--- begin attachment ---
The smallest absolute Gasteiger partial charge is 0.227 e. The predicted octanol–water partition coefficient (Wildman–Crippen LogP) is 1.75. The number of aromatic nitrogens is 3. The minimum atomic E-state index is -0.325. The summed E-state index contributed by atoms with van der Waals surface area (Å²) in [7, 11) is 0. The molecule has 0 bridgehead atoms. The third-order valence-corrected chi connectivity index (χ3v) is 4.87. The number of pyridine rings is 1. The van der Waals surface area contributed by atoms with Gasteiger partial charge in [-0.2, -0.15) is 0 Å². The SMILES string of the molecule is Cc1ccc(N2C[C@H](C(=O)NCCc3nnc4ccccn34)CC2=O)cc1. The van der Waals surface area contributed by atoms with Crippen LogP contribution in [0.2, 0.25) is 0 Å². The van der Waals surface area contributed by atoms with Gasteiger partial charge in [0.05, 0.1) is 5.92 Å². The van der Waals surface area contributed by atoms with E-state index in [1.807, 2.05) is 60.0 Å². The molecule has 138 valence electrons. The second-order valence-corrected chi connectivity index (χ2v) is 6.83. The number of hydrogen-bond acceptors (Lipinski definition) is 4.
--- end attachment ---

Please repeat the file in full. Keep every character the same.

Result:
The smallest absolute Gasteiger partial charge is 0.227 e. The predicted octanol–water partition coefficient (Wildman–Crippen LogP) is 1.75. The number of aromatic nitrogens is 3. The minimum atomic E-state index is -0.325. The summed E-state index contributed by atoms with van der Waals surface area (Å²) in [7, 11) is 0. The molecule has 0 bridgehead atoms. The third-order valence-corrected chi connectivity index (χ3v) is 4.87. The number of pyridine rings is 1. The van der Waals surface area contributed by atoms with Gasteiger partial charge in [-0.2, -0.15) is 0 Å². The SMILES string of the molecule is Cc1ccc(N2C[C@H](C(=O)NCCc3nnc4ccccn34)CC2=O)cc1. The van der Waals surface area contributed by atoms with Crippen LogP contribution in [0.2, 0.25) is 0 Å². The van der Waals surface area contributed by atoms with Gasteiger partial charge in [0.05, 0.1) is 5.92 Å². The van der Waals surface area contributed by atoms with E-state index in [1.807, 2.05) is 60.0 Å². The molecule has 138 valence electrons. The second-order valence-corrected chi connectivity index (χ2v) is 6.83. The number of hydrogen-bond acceptors (Lipinski definition) is 4.